Hard water can affect your home’s systems and have unpleasant effects on your skin and hair, leading to dullness and dryness. If you struggle with stained clothes and buildup on your dishes, showerheads and other surfaces, you can solve these problems by installing a water softener. 

Before installing one of these systems, you’ll need to determine what size water softener you need. Having the right size will ensure you can set the ideal water hardness while operating at a reasonable price. 

Consider these points when deciding what size water softener to buy for your home, or reach out to a local water treatment expert for help finding the right fit.

Factors That Determine Proper Water Softener Size

If you are considering purchasing a water softener, you should ensure that your chosen model will adequately address your needs. A properly sized water softener can lessen buildup and address other concerns that hard water might cause. You should consider two main factors when sizing a water softener — water hardness and water consumption.

1. Water Hardness

Water hardness measures the concentration of dissolved minerals like calcium and magnesium in your water. This concentration is most commonly measured in grains per gallon (gpg), but you might also see parts per million (ppm) or milligrams per liter (mg/L). If you receive water from a city system, you can determine your water hardness based on the local water utility report. If you find that you also have iron in the water, you will want to add about 3 gpg of hardness for every 1 ppm of iron in the water.

If you are on a well water system or want the most accurate number possible for your house, you can contact a water treatment company to perform at-home testing.

2. Water Consumption

When choosing a water softener, you should also account for your home’s water use. The harder your water and the more water you use each day, the more your softener will need to regenerate, meaning you will need more salt.

You can calculate your water consumption by looking at your monthly water bill to determine the daily average water usage. If you do not have this information, you can typically assume about 50 to 75 gallons daily for each household member.

How to Calculate Softening Requirements

Once you know your consumption and hardness, you can use these numbers to calculate your water softener requirements. You can multiply your water hardness by your household’s daily water consumption to determine the total number of grains your system must treat daily. 

For example, you may have determined that your water hardness is 10 grains per gallon. If you have four people in your household and each uses an average of 75 gallons of water daily, your daily water consumption is 300 gallons. If you multiply 10 gpg by 300 gallons, you get 3,000 — the mineral grains your water softener must treat each day. 

With this number in mind, you can browse water softeners to find one that meets your capacity needs. For best performance, your softener should regenerate once a week, so having softening requirements of 3,000 grains daily means you need a softener that treats 21,000 grains. You should also account for salt use — If a softener requires many pounds of salt to fully regenerate, you incur higher costs.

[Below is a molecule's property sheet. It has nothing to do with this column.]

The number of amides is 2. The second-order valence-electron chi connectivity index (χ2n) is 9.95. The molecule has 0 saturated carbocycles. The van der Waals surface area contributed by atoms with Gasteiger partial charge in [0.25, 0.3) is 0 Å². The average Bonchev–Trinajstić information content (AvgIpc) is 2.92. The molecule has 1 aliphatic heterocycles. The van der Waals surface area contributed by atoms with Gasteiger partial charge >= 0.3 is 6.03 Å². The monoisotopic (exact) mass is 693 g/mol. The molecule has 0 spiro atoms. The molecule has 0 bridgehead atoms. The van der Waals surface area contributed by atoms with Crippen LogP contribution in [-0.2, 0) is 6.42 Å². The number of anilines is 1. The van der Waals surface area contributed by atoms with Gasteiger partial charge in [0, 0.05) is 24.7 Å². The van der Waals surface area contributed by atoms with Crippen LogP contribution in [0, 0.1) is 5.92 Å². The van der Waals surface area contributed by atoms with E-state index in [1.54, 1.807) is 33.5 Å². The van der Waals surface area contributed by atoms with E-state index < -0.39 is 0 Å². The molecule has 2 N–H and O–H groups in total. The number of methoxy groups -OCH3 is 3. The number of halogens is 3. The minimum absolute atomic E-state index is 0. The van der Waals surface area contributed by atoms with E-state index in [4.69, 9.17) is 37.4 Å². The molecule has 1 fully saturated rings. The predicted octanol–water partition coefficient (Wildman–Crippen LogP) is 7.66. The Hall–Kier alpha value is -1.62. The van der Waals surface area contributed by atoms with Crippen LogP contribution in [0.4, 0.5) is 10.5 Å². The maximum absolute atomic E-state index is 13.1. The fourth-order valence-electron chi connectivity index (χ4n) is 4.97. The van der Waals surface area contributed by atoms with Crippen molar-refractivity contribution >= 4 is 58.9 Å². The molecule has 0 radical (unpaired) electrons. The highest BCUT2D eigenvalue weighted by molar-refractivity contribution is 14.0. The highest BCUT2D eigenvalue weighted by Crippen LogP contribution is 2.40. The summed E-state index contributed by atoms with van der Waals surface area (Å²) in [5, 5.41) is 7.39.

Another factor to consider is the flow rate. If you have multiple family members using a system simultaneously, your softener must work harder to deliver soft water to every faucet.

Understanding Water Softener Grains

When browsing available water softener options, you will often see softeners sold as 24,000-grain, 32,000-grain, 48,000-grain or 64,000-grain. Unfortunately, these numbers don’t accurately indicate how many grains they filter because these numbers reflect testing in laboratory conditions, often using large amounts of salt. 

A 32,000-grain water softener contains 1 cubic foot of resin. This amount of resin requires about 18 pounds of salt to operate at full capacity, which will often be about 30,000 grains. Replacing 18 pounds of salt every week will result in high annual consumption. Instead, you might use 6 pounds of salt to regenerate your water softener. Using one-third the proportion of salt results in a water softener that operates at two-thirds of maximum capacity, about 20,000 grains in this case. 

When choosing a water softener, you should consider the cubic feet of resin the softener contains and the salt used for each regeneration. Here is a more accurate representation of water softener capacity based on cubic feet of resin:

  • 24,000-grain water softener: These softeners contain 0.75 cubic feet of resin and operate most efficiently at 15,000 grains.
  • 32,000-grain water softener: These softeners typically contain 1 cubic foot of resin, and when working at the highest efficiency, they have an actual capacity of about 20,000 grains.
  • 48,000-grain water softener: With 1.5 cubic feet of softener resin, these softeners typically achieve a 30,000-grain capacity at the highest efficiency.
  • 64,000-grain water softener: When run with one-third of its full salt volume, this water softener has a 40,000-grain capacity with 2.0 cubic feet of softener resin.

Talk to Culligan Water About a Water Softener

You can use your water hardness and water consumption to determine the proper size of water softener for your needs. Once you discover your daily grains per gallon of minerals, you can match this number to a water softener with the proper grain capacity. 

If you are still unsure what size water softener will work best for your property, Culligan Water can help. With a free in-home water analysis, we can help you determine your water’s hardness and find the proper size of water softener for your needs. We also provide maintenance to keep your system in top condition and salt delivery to make running your water softener easier. Schedule your water analysis today to get started.